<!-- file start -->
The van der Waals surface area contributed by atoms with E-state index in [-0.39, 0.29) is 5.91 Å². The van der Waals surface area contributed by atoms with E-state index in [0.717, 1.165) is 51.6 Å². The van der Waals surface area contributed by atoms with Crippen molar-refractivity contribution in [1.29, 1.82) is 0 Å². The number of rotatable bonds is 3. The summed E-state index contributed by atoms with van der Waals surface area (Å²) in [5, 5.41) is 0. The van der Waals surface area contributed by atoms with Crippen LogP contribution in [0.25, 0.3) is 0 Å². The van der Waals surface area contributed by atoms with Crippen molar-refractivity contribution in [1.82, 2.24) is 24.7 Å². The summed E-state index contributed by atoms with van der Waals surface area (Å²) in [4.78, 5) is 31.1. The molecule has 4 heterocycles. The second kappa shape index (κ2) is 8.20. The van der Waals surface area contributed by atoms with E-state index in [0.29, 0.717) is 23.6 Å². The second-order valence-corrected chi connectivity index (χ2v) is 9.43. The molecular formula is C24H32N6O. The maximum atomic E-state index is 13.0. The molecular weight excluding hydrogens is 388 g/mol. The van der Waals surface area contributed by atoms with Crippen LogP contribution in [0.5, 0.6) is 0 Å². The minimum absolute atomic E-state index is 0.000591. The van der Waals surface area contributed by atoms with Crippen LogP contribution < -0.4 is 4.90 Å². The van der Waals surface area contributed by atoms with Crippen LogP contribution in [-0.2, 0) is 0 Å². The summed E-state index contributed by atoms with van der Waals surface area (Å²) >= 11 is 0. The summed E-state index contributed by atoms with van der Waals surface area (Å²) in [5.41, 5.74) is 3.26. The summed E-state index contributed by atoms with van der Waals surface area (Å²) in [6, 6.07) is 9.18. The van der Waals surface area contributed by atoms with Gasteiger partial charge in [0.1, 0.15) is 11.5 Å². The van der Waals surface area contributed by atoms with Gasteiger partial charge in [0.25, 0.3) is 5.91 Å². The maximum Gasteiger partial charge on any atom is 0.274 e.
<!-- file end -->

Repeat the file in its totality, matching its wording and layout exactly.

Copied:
The van der Waals surface area contributed by atoms with E-state index in [-0.39, 0.29) is 5.91 Å². The van der Waals surface area contributed by atoms with E-state index in [0.717, 1.165) is 51.6 Å². The van der Waals surface area contributed by atoms with Crippen molar-refractivity contribution in [1.29, 1.82) is 0 Å². The number of rotatable bonds is 3. The summed E-state index contributed by atoms with van der Waals surface area (Å²) in [5, 5.41) is 0. The van der Waals surface area contributed by atoms with Crippen LogP contribution in [0.25, 0.3) is 0 Å². The van der Waals surface area contributed by atoms with Crippen molar-refractivity contribution in [1.82, 2.24) is 24.7 Å². The summed E-state index contributed by atoms with van der Waals surface area (Å²) in [4.78, 5) is 31.1. The molecule has 4 heterocycles. The second kappa shape index (κ2) is 8.20. The van der Waals surface area contributed by atoms with E-state index in [0.29, 0.717) is 23.6 Å². The second-order valence-corrected chi connectivity index (χ2v) is 9.43. The molecular formula is C24H32N6O. The maximum atomic E-state index is 13.0. The molecular weight excluding hydrogens is 388 g/mol. The van der Waals surface area contributed by atoms with Crippen LogP contribution in [0.5, 0.6) is 0 Å². The minimum absolute atomic E-state index is 0.000591. The van der Waals surface area contributed by atoms with Crippen LogP contribution < -0.4 is 4.90 Å². The van der Waals surface area contributed by atoms with Crippen LogP contribution in [-0.2, 0) is 0 Å². The summed E-state index contributed by atoms with van der Waals surface area (Å²) >= 11 is 0. The summed E-state index contributed by atoms with van der Waals surface area (Å²) in [5.41, 5.74) is 3.26. The summed E-state index contributed by atoms with van der Waals surface area (Å²) in [6, 6.07) is 9.18. The van der Waals surface area contributed by atoms with Gasteiger partial charge in [0.1, 0.15) is 11.5 Å². The van der Waals surface area contributed by atoms with Gasteiger partial charge in [0.25, 0.3) is 5.91 Å². The maximum Gasteiger partial charge on any atom is 0.274 e.